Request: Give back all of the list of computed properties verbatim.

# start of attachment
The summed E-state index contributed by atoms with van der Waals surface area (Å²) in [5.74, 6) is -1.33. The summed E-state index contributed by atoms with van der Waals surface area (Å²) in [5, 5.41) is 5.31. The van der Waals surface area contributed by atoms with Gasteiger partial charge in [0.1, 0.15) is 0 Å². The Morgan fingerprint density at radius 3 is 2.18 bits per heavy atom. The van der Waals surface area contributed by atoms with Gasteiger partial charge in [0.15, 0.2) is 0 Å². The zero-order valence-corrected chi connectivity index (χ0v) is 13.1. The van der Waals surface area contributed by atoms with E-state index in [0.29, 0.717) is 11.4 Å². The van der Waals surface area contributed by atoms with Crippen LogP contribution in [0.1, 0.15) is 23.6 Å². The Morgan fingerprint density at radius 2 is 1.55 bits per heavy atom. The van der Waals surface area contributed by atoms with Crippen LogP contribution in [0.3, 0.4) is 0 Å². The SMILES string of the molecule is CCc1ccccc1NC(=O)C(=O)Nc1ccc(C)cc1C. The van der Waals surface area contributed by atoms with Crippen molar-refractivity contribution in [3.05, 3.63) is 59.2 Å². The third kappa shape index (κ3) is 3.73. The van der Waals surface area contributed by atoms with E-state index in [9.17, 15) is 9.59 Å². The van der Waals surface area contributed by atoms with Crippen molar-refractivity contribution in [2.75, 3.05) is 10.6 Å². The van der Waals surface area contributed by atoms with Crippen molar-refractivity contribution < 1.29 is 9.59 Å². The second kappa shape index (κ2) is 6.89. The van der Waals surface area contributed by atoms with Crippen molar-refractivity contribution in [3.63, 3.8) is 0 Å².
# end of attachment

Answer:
The summed E-state index contributed by atoms with van der Waals surface area (Å²) in [5.74, 6) is -1.33. The summed E-state index contributed by atoms with van der Waals surface area (Å²) in [5, 5.41) is 5.31. The van der Waals surface area contributed by atoms with Gasteiger partial charge in [0.1, 0.15) is 0 Å². The Morgan fingerprint density at radius 3 is 2.18 bits per heavy atom. The van der Waals surface area contributed by atoms with Gasteiger partial charge in [0.15, 0.2) is 0 Å². The zero-order valence-corrected chi connectivity index (χ0v) is 13.1. The van der Waals surface area contributed by atoms with E-state index in [0.29, 0.717) is 11.4 Å². The van der Waals surface area contributed by atoms with Crippen LogP contribution in [0.1, 0.15) is 23.6 Å². The Morgan fingerprint density at radius 2 is 1.55 bits per heavy atom. The van der Waals surface area contributed by atoms with Crippen LogP contribution in [0.3, 0.4) is 0 Å². The SMILES string of the molecule is CCc1ccccc1NC(=O)C(=O)Nc1ccc(C)cc1C. The van der Waals surface area contributed by atoms with Crippen molar-refractivity contribution in [3.05, 3.63) is 59.2 Å². The third kappa shape index (κ3) is 3.73. The van der Waals surface area contributed by atoms with E-state index in [9.17, 15) is 9.59 Å². The van der Waals surface area contributed by atoms with Crippen molar-refractivity contribution in [2.75, 3.05) is 10.6 Å². The van der Waals surface area contributed by atoms with Crippen molar-refractivity contribution < 1.29 is 9.59 Å². The second kappa shape index (κ2) is 6.89. The van der Waals surface area contributed by atoms with Crippen molar-refractivity contribution in [3.63, 3.8) is 0 Å².